Poison Pero is RIGHT!

Tuesday, September 21, 2010

Bella Wong (Wellesley School Superintendent - Massachusetts)

"It was not the intent for students to be able to participate in any of the religious practices...The fact that any students were allowed to do so in this case was an error...I extend my sincere apologies for the error that occurred and regret the offense it may have caused."

- Apology to parents after a group of middle school students participated in a prayer during a field-trip to the Islamic Society of Boston Community Center [mosque].

Why were these kids taken to a mosque in the first place? Did their parents sign 'permission slips' for them to go? Or was it simply a mandatory class obligation and it didn't matter if the parents wanted them to go or not?


"If a Catholic priest took school kids to a church and said, ‘Let’s teach them about Catholicism,’ and the kids kneeled before the altar, took wine, and the Host, the furor would be visible from outer space." - Dennis Hale

No doubt that's true. Liberals from far and wide would be screaming and marching about "separation of church and state" being trampled on...There's no problem with 'mosque and state', however.

All of the above is problematic, but my biggest concern is will the Muslim world take offense to concerns about American parents not wanting their children to pray in mosques? Will this lead to new threats of Islamic rage, followed by threats of vengeance? Will President Obama give a speech about how insensitive we are being towards the 'Religion of Pieces'?

Hmm????

5 Comments:

  • At 11:08 PM, Blogger Doug Indeap said…

    Your fixation on "liberalism" is unwarranted and your understanding of separation of church and state is lacking.

    The principle of separation of church and state constrains the government (including government-run schools) not to promote or oppose religion. In keeping with this principle, schools are free to teach students "about" religions, but not to promote or oppose any religions.

    This school evidently tried to do just that (with parental permission by the way [you could have looked that up before posting]), but things went awry on the field trip, hence the apology is entirely understandable and appropriate. Look elsewhere for the jackass.

     
  • At 9:07 AM, Blogger Poison Pero said…

    Lack of organizational control is unexcusable...I've been on school field trips before as a volutnteer parent, and NEVER would I have allowed the children to get out of my control.

    The only other excuse for the children getting out on their own is if control wasn't the issue...If they were allowed to go, which the school says didn't happen.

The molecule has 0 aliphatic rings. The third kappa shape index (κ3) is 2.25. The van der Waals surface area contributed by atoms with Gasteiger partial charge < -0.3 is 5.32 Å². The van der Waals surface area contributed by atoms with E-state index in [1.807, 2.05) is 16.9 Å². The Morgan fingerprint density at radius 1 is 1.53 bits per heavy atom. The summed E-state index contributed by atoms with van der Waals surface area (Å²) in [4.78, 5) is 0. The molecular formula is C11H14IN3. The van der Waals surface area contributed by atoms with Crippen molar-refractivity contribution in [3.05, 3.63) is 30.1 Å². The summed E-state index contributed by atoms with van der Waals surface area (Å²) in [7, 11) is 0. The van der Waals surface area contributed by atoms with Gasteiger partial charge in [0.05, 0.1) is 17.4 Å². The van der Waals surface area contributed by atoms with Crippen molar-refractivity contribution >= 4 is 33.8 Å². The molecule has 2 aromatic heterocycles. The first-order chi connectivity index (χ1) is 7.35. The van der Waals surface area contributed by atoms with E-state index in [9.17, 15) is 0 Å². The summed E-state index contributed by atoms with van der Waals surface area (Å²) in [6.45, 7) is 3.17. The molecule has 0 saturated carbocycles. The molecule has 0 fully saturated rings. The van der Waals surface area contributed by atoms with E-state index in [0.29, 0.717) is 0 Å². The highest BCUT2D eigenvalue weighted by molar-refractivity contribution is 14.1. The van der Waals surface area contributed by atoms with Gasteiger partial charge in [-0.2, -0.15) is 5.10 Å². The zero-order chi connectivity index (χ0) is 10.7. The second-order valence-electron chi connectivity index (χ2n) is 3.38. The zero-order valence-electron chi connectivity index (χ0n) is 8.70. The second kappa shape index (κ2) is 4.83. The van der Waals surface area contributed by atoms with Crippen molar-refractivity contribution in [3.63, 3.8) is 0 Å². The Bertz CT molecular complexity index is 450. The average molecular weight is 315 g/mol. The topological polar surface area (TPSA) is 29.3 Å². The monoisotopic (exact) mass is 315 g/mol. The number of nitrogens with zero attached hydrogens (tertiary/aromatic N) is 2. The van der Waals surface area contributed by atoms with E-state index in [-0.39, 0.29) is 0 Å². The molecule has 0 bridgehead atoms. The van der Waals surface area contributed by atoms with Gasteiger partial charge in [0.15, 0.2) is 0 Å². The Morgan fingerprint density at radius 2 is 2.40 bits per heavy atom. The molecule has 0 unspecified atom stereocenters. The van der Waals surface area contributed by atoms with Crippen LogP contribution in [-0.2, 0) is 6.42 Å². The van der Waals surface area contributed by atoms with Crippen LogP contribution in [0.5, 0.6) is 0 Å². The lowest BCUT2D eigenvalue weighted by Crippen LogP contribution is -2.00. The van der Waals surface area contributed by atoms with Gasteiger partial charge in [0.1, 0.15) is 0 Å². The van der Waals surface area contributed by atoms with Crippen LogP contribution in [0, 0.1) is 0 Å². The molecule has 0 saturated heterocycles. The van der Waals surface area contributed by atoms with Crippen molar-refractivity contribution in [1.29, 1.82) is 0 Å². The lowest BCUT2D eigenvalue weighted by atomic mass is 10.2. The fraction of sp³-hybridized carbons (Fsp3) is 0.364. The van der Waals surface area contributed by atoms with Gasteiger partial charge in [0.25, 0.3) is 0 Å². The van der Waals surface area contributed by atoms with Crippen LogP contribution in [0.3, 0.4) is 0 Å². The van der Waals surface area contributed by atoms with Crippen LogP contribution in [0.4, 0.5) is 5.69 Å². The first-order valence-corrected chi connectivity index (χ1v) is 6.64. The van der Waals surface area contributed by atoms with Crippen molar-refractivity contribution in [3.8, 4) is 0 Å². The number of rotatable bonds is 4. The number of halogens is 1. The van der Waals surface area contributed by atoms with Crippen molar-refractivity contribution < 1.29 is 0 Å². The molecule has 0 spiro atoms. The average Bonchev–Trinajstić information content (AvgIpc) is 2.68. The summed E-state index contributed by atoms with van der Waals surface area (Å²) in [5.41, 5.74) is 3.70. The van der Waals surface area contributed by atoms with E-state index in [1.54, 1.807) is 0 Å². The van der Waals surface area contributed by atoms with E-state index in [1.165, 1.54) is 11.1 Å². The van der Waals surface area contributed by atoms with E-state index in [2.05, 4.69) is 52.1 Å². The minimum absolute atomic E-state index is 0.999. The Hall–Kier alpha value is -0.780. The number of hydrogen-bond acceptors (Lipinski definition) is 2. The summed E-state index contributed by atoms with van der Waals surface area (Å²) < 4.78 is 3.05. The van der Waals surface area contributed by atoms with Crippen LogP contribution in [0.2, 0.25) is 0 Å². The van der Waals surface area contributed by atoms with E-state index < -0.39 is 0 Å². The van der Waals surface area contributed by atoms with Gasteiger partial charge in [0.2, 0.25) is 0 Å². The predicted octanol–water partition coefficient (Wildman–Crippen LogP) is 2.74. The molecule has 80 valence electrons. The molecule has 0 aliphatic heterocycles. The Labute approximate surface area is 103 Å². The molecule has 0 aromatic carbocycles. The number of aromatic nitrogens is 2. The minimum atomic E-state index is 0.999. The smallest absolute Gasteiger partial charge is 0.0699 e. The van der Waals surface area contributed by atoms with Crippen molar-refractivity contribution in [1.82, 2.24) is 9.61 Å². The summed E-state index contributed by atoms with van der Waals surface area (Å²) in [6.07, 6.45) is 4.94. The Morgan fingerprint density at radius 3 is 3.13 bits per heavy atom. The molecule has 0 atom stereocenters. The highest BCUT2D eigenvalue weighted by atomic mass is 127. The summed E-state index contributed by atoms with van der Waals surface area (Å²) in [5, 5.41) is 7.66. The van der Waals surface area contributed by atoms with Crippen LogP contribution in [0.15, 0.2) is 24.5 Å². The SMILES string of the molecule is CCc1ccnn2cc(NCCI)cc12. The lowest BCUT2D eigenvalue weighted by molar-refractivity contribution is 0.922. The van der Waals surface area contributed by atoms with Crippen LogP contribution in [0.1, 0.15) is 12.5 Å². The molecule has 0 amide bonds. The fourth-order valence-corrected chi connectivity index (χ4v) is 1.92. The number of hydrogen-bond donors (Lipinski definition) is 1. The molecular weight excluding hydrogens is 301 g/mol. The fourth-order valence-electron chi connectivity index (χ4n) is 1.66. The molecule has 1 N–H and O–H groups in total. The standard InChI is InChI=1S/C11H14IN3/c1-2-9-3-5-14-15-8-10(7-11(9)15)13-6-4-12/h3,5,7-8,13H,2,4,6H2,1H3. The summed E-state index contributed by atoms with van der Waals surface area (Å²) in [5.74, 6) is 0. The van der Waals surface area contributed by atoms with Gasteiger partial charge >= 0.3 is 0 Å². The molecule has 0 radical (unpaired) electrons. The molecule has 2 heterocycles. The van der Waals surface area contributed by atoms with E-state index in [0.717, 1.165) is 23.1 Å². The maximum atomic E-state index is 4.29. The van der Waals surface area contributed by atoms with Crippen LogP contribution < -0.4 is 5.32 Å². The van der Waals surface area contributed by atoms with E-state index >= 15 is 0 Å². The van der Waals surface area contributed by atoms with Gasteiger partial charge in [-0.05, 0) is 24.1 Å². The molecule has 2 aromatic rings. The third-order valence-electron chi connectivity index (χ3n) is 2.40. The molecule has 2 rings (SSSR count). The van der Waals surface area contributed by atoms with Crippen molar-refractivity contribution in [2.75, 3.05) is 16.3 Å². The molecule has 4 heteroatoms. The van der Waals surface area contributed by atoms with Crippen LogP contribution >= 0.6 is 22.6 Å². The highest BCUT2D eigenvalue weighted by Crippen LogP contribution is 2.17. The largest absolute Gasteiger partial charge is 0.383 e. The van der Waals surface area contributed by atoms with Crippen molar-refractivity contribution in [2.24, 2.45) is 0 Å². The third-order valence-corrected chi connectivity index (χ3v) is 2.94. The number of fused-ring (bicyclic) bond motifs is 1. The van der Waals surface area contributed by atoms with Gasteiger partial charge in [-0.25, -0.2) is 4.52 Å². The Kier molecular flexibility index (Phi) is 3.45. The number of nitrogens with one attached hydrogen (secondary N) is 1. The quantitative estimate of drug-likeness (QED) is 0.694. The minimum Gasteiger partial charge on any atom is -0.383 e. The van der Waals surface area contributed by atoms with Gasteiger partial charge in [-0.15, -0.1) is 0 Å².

I am fully aware of the principle of "church/state"...It's a sham, and has been turned into a tool against religion, instead of a tool to keep government out of religion as it was intended.

    Finally, how can you say my "fixation on liberalism is unwarranted"? Who are you to say what anyone should be fixated on or what is unwarranted?

    Our lives are bombarded with Liberalism at every level....This is what the American people are pissed about. And what they will be banging on come election day.

     
  • At 10:37 AM, Anonymous brian said…

    wow doug...from how some schools react when students engage in silent prayer, or bring a copy of the bible to school,it's rather hard to see how some schools are not opposed to some religions. can you see a school taking the student body to a church to see how christianity works? and no, i'm not a christian, i just believe there should be fairness and balance to even out the scales a bit.

     
  • At 9:01 PM, Blogger Doug Indeap said…

    Brian,

    Since Christianity in its various sorts commonly is the dominant religion in most American communities, one might question the utility of teaching students about something already so familiar to them. Nonetheless, some schools do organize field trips to various Christian churches, as well as Jewish synagogues, etc., much as this school did with respect to a mosque.

    Note too that while the First Amendment constrains public schools from promoting or opposing religion, it also protects the freedom of individuals, teachers and students, to exercise and express their religious views--in a time, manner, and place that does not interfere with school programs and activities.

    Wake Forest University recently published a short, objective Q&A primer on the current law of separation of church and state–as applied by the courts rather than as caricatured in the blogosphere. I commend it to you. http://tiny.cc/6nnnx

     
  • At 5:49 PM, Blogger dong dong said…

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